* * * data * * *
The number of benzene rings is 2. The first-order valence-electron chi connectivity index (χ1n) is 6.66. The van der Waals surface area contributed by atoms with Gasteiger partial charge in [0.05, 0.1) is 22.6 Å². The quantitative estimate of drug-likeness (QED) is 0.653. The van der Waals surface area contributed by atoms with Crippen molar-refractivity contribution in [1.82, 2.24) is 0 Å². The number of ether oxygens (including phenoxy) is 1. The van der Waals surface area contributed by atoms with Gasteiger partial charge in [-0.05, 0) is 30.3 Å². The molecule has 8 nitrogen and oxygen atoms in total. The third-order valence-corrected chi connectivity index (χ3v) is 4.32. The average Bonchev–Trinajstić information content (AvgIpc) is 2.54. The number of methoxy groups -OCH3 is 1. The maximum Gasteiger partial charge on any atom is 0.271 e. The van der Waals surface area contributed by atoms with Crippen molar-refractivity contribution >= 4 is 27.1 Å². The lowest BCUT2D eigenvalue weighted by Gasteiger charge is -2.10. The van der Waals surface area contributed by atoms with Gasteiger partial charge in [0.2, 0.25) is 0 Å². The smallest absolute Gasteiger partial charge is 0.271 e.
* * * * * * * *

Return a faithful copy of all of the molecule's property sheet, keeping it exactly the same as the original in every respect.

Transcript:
The number of benzene rings is 2. The first-order valence-electron chi connectivity index (χ1n) is 6.66. The van der Waals surface area contributed by atoms with Gasteiger partial charge in [0.05, 0.1) is 22.6 Å². The quantitative estimate of drug-likeness (QED) is 0.653. The van der Waals surface area contributed by atoms with Crippen molar-refractivity contribution in [1.82, 2.24) is 0 Å². The number of ether oxygens (including phenoxy) is 1. The van der Waals surface area contributed by atoms with Gasteiger partial charge in [-0.05, 0) is 30.3 Å². The molecule has 8 nitrogen and oxygen atoms in total. The third-order valence-corrected chi connectivity index (χ3v) is 4.32. The average Bonchev–Trinajstić information content (AvgIpc) is 2.54. The number of methoxy groups -OCH3 is 1. The maximum Gasteiger partial charge on any atom is 0.271 e. The van der Waals surface area contributed by atoms with Crippen molar-refractivity contribution >= 4 is 27.1 Å². The lowest BCUT2D eigenvalue weighted by Gasteiger charge is -2.10. The van der Waals surface area contributed by atoms with Gasteiger partial charge in [0.2, 0.25) is 0 Å². The smallest absolute Gasteiger partial charge is 0.271 e.